G. Niblock on the L41 TipSUP Noserider. Photo: J. Chandler

Tuesday, March 3, 2009

Product Review: Infinity Ottertail CF Paddle

Infinity Ottertail CF Paddle

When I first started SUP surfing, I knew very little overall about the boards, or the paddles, or the new sport I was getting into. My first board/paddle combo was the Angulo 10-4 and the Kialoa Kole paddle. Both were excellent products to use in getting started. But because of learning and changing within the sport I have moved to another board (an Angulo 10-0 EPS/Epoxy custom SUP) and the Infinity Ottertail paddle.

I am not a big, powerful man. I weigh 153 pounds and stand 5'9". After about six months of steady SUPing, using the Kialoa Kole with a 9" wide blade, I started developing chronic shoulder pain. One can attribute this to a number of other things beside the paddle, and I want to be quick to say that it wasn't the brand, Kialoa, that was suspect, rather it was the blade size. So I began to do a lot of research on different types of paddles. A year ago, there wasn't a whole lot out there, now there is much more. (For a good read on paddles check this info on Ke Nalu.)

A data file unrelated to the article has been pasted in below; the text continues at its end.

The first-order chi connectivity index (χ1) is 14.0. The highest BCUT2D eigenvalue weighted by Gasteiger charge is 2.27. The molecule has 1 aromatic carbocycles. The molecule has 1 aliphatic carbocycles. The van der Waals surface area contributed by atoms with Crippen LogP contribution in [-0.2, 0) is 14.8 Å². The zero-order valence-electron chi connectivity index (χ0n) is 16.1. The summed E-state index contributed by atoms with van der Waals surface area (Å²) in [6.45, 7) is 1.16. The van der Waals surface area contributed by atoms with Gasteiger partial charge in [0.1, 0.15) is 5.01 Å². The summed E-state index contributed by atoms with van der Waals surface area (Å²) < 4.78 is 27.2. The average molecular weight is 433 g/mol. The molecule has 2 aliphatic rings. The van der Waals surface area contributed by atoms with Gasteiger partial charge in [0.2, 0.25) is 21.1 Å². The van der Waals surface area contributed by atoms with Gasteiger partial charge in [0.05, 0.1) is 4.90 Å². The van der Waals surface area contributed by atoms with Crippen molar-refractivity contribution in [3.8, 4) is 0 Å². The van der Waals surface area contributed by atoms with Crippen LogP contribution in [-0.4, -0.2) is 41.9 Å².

My research led me to believe that a narrower paddle blade would be easier to "pull" through the water, it would offer less resistance and therefore place less stress on the shoulder joints and muscles. This seemed logical in that paddle stroke theory seemed to revolve around two accepted schools of thought. High cadence and low cadence. Since SUP paddles have evolved from canoe and outrigger paddling, these schools of thought have been around for a while. Since the narrow blade is easier to pull through the water, one can do more "strokes per minute." Conversely the slower cadence available with the wider blade brings more raw energy with which to propel the board forward. (For more on this read a paddle maker's thoughts here.)